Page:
Workforce shortage hits hospitals and long-term care facilities nationwide

The United Medical Center Building // Wikimedia Commons

Long-term residential care facilities suffered immense staffing shortages throughout the global coronavirus pandemic, according to a new report by the Office of the Assistant Secretary for Planning and Evaluation (ASPE).

Between December 2020 and December 2021, though the overall employment in the health care industry increased, the U.S. lost around 145,000 employees from its long-term residential care workforce, resulting in limited admissions and facility closures across the country. Employment decreases impacted long-term residential care employment at a greater magnitude than that of hospital employment, which lost 32,900 employees in the same timeframe. Additionally, ASPE predicts the national nurse shortage will reach more than 500,000 employees by 2030.

“Since early 2020, COVID-19 has put increased demands on the health care workforce in terms of messaging, immunizations, testing, and inpatient and outpatient care while often limiting the supply of health care workers able to respond,” the report stated. 

ASPE attributes the pandemic for heightening worker “burnout, exhaustion and trauma” issues. Health care workers also contracted COVID-19 at higher rates than non-hospital health care employees. This led to a precipitous rise in staff shortages and complaints across the industry.

In addition to challenges presented by the pandemic, ASPE said there continue to be a number of factors influencing the ongoing workforce shortage such as a decrease in the number of qualified incoming nurses, discrepancies in workforce diversity and nurses aging.

Some hospitals and facilities have resorted to moving staff from other departments to assist in emergency departments and intensive care units. Many have also increased the number of temporary travel nurses they have on staff. In certain cases, such as during the Omicron surge of December 2021, healthcare facilities reportedly shortened the quarantine and isolation period of staff infected with COVID-19 to alleviate a widening gap between the number of patients to nurses. 

The nationwide shortage has been deeply felt in Washington, D.C., impacting the city’s poorest neighborhoods. Having exhausted all options, some facilities have resorted to closing their doors permanently. Due to continuous COVID-19 outbreaks affecting both staff and patients, United Medical Center (UMC) had to close its 120-bed nursing home early. Prior to the pandemic, the D.C. Council decided to close the hospital by 2023 in favor of constructing a new one. The replacement hospital, which will also be located in Ward 8, has not released plans to include a nursing facility.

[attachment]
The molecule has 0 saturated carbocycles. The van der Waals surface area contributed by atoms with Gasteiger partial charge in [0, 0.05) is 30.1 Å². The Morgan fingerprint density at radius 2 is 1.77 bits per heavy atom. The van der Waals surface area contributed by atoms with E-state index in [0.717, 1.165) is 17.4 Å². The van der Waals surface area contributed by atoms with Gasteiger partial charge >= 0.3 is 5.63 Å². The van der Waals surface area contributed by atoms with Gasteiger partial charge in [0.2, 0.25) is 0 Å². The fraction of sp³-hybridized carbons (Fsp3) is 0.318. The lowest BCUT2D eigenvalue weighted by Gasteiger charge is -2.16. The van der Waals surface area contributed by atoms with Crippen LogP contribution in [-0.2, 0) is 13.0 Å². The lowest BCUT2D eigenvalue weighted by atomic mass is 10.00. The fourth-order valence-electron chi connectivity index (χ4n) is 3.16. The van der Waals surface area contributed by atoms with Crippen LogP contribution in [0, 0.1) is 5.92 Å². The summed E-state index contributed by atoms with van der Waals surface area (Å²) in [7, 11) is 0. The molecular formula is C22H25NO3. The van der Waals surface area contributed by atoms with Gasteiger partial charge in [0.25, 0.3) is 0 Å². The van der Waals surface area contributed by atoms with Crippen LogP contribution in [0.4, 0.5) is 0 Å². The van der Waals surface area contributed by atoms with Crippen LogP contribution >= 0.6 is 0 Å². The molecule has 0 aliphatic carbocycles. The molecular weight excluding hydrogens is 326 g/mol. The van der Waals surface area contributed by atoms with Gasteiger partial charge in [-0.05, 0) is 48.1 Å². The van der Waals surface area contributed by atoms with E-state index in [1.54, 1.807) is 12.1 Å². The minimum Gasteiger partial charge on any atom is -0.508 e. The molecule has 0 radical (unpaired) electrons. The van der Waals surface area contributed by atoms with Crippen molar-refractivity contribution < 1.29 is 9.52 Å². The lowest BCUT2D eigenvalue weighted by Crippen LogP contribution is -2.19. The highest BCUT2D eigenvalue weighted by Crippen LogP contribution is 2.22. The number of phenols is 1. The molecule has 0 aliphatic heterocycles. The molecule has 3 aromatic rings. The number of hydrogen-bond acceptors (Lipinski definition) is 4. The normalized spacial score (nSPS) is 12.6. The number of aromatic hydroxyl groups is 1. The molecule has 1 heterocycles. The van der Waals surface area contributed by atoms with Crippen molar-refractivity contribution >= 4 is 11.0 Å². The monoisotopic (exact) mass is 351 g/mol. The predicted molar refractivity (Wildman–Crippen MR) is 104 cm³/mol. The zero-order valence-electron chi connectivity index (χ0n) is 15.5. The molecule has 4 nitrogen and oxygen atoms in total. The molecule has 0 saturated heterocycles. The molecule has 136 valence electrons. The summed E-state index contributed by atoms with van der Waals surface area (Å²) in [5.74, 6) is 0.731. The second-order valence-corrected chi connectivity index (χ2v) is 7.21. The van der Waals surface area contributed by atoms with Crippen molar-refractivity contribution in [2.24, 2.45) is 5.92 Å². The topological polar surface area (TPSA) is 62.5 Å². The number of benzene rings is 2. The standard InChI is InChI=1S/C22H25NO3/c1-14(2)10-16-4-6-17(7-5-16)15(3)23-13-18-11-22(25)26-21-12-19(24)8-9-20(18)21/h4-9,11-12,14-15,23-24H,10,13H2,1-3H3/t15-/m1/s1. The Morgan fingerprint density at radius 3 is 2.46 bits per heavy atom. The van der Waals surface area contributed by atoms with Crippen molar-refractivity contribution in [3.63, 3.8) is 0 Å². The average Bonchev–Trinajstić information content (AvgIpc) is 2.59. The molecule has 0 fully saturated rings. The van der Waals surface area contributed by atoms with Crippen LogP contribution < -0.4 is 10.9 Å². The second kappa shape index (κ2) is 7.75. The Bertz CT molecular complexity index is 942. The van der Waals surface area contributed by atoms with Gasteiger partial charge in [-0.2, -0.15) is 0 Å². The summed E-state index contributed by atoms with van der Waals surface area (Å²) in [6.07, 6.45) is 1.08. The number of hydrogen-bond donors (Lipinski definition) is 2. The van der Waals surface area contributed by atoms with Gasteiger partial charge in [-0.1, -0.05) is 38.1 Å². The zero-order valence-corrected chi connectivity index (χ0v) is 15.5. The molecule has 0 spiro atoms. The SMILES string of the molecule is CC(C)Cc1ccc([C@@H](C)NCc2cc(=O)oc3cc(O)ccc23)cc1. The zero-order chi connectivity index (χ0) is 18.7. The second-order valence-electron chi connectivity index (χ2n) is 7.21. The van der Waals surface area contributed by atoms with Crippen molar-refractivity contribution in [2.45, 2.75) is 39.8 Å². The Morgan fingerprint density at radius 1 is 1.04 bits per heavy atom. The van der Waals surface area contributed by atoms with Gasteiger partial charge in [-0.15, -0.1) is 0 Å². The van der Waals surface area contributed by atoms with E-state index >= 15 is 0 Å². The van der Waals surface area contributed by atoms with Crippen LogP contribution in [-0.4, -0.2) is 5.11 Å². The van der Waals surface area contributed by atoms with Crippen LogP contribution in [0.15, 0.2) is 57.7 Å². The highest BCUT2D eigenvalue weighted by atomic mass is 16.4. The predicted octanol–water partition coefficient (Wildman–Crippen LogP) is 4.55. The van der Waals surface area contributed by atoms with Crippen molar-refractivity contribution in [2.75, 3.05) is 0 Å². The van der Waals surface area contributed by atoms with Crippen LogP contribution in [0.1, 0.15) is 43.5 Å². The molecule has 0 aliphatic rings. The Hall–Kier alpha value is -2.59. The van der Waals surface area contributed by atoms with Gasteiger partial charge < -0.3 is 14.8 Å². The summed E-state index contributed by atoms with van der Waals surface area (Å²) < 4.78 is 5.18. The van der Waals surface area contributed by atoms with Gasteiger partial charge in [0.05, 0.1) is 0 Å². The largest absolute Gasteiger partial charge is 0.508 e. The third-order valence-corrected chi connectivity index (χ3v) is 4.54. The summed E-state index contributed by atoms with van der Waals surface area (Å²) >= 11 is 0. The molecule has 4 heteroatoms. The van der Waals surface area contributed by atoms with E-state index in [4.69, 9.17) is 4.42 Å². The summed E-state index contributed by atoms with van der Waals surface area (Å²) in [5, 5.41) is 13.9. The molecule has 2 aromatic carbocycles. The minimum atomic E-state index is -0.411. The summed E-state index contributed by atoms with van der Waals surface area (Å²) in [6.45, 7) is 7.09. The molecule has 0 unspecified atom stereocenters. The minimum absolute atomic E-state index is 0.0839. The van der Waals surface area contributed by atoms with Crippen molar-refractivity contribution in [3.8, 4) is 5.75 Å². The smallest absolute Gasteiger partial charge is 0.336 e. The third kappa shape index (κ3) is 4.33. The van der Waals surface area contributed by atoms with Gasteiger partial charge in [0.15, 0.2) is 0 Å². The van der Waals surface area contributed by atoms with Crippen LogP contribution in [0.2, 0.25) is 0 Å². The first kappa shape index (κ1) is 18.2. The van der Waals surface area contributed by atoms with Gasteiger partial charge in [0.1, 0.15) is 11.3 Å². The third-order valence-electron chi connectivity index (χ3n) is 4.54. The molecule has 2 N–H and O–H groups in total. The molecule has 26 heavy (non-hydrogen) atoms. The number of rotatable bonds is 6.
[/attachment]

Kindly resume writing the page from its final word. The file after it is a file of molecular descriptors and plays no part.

“Like hospitals across the city and the nation, UMC is experiencing a staff shortage of nurses.  We continue to host and participate in job fairs, we have introduced additional financial and other benefits to attract qualified nursing, and we have been utilizing contract nurses to fill the gaps,” said Toya Carmichael, the corporate secretary and vice president of public relations at UMC.

Many long-term care facilities have struggled financially as patient intake has declined over the course of the pandemic. According to the American Health Care Association (AHCA), the nursing care industry could lose up to $94 billion amid the pandemic. Medical organizations and institutions such as ASPE and the AHCA have called for the implementation of more policies such as the Care For Our Seniors Act to improve quality care as well as provide adequate funding to sustain long-term care facilities. 

The Care for Our Seniors Act calls for policy to be reformed and prioritized in four areas: clinical– enhancing the quality of care and infection prevention, workforce– implementing and retaining a workforce strategy to attract qualified nurses, oversight   improving systems to be more resident focused, and structural   modernizing the care models to provide person-centered care. 

In an overview of the Care for Our Seniors Act, the AHCA stated, “Long term care providers stand ready to make meaningful change that can help our residents, our staff and our country. But it won’t be possible without a commitment from policymakers to provide the necessary and consistent financial support for our elderly residents.”

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